Spring Landscaping – New Tips and Ideas for Next Year
Published August 31, 2016
As the cold north winds blow and snow accumulates on the land, snuggle up with a hot cup of cocoa and a stack of seed catalogs. Take a mental break from the chill, dream of spring gardening and sun-blessed soil.
Frigid temperatures and frozen ground may keep you indoors. However, the cold winter months provide an excellent time to plan your spring landscaping activities. House and Home Magazine is a great place to inspired as they offer a wealth of photos, landscape designs and innovative ideas to turn your garden into the envy of the neighborhood.
Research And Planning
“Sprucing-up” you landscaping is one of the joys of spring and planning is half the fun. “Gardening isn't just good for the earth; it's good for the soul.”
Do the research first. Similar to other “do-it-yourself” projects, it is prudent to plot a strategy for your spring landscaping in advance.
- Draw a sketch of your yard to focus in on areas that require attention.
- Do you have a long-range design that you will break it up into stages, or do you intend to hire a landscape professional to help you implement your plans?
When it’s too cold to work in the garden, nurseries and home and garden store employees, have fewer customers. To attract business, merchants promote some great sales. Not only will you find terrific bargains on the tools and supplies you will need come spring, during the slow winter months, staff has time to answer questions and offer guidance; take advantage of their expertise.
Do you want to plant an organic vegetable garden or cultivate a lush, green lawn? Talk to neighbors and other property owners in the community who have beautiful landscaping you admire. Most gardeners are pleased by the compliment and are delighted to share their experience and helpful tips. Visiting with neighbors and seeking their advice is especially helpful if you have recently moved to the community and are not familiar with native plants, pests or gardening challenges unique to the localized area. Joining a local gardening club can provide a wealth of information, an exchange of seeds or plants as well as an opportunity to make new friends with similar interests.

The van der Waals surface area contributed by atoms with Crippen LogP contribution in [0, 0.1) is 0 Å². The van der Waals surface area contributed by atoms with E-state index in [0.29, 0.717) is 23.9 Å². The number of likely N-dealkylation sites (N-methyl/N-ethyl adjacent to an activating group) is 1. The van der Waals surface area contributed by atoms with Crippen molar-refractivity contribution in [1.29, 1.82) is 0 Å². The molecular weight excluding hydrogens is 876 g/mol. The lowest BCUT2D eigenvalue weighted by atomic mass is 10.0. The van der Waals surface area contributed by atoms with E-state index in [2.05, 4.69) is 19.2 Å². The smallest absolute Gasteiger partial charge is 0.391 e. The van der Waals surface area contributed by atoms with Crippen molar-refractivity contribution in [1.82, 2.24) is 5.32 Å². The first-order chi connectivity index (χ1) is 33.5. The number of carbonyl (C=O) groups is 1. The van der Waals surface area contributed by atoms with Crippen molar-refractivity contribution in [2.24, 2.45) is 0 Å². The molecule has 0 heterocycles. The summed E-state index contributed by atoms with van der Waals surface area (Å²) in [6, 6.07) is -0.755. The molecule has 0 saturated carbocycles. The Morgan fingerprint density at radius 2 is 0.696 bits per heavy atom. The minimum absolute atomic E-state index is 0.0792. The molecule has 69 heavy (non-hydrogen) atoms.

Familiarize yourself with the challenges faced by gardeners in your geographic area as well as in your back yard. Common insects, birds, wildlife or roaming domestic animals can wreck havoc and destroy all your hard work. Planning a defense is the best way to prevent a problem. When you have specific questions about weed control, soil amendment or pest control, your local county extension office can provide the answers.
To enhance the curb-appeal of your front yard, consider adding lighted flagstone walkways to add aesthetic appeal, security and safety to your property and to create attractive and functional pathways to and from your shed, garden or backyard oasis. If you are planning major improvements to your landscape such as adding walkways, fencing, decking, a patio or gazebo, draw up plans now to source and price your materials. With a bit of pre-planning, you can save money and will be ready to start the project as soon as the ground thaws.
Calendar And Climate